Douglas Park has lawn bowling, tennis, and a grassy knoll nestled above a duck pond. Located at Wilshire and 25th Street, this park even has a clubhouse available to rent for private events.
Tongva Park is located on Ocean Avenue only minutes from the beach and Santa Monica Pier. It has multiple climbing structures and a splash pad for kids, with stunning overlooks of the beach to enjoy at sunset.
Santa Monica Stairs
The Santa Monica Stairs draw folks looking for a cardio workout that is guaranteed to make you “feel the burn.” Two sets of stairs are available, a metal set at 4th Street and Adelaide Drive and a wooden set 500 feet up Adelaide between 4th and 7th.
Will Rogers State Park
Just north of Santa Monica in Pacific Palisades, 186-acre Will Rogers Park is a prime spot for hiking, with a 2-mile loop to Inspiration Point or longer hikes along the Backbone Trail. You can also ride horses here, which is how the park’s namesake Will Rogers preferred to experience it. And if you bring your dog, make sure it is on a leash or risk getting a fine.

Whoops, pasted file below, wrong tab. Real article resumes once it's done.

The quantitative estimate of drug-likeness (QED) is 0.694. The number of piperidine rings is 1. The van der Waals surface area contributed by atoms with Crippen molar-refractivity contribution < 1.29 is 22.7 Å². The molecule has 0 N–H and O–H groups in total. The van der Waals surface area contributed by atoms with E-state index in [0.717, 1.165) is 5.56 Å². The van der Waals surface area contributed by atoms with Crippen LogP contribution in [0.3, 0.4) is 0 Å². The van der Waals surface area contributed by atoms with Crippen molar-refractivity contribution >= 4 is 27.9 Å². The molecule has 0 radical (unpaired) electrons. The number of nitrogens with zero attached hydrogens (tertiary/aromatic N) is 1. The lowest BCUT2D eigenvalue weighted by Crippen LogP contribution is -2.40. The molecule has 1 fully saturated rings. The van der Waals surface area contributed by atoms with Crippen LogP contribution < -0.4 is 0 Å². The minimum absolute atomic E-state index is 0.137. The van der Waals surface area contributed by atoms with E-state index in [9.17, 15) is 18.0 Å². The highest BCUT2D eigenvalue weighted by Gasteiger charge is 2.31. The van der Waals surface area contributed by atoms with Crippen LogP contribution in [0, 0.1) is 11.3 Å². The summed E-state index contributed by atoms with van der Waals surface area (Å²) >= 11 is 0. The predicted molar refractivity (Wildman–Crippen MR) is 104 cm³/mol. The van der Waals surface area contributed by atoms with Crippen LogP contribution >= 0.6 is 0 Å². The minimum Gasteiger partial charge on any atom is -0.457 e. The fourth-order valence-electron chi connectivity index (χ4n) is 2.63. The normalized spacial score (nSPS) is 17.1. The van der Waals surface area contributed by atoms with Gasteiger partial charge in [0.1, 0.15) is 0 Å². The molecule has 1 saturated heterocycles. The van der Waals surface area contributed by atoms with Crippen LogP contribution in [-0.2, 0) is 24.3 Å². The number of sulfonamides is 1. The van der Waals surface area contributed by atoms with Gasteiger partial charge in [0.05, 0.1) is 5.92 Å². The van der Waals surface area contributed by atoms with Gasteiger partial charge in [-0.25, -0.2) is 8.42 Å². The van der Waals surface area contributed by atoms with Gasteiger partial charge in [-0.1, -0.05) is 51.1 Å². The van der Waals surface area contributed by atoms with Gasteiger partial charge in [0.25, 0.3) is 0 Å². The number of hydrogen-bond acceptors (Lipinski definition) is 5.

Shopping & Dining
Third Street Promenade
Since the late 1800s, Third Street Promenade has been the main shopping district in the city. Through this bustling open-air shopping center, you will find national clothing, sporting goods, and homeware brands. Charming cafes, restaurants, gourmet coffee shops, and bakeries also line the walkway. There are three movie theaters and an arthouse theater on 2nd Street.
Adjacent to Abbot Kinney, the Main Street district offers an array of boutique stores and restaurants. There are also some luxury hotels nearby, including Casa Del Mar and Shutters on the Beach, both of which offer gorgeous terraces and beachside dining experiences.
Montana Avenue houses upscale boutiques and mainstay restaurants, including several Italian classics and the neighborhood favorite, Father’s Office. Yoga and Pilates studios also line this street.
With ample free parking just off the 1-10 and 26th Street, Bergamot Station offers the SaMo community more than 40 art galleries to peruse. Weekly events include receptions, screenings, talks and pop-up events.
Adjacent to Santa Monica, Venice’s famous Abbot Kinney enclave caters to both the Silicon Beach and artist communities. The street is full of funky cafes and pop-up shops mixed with fine dining and high-end boutiques. It also hosts First Fridays each month, with food trucks, happy hour specials and other special events.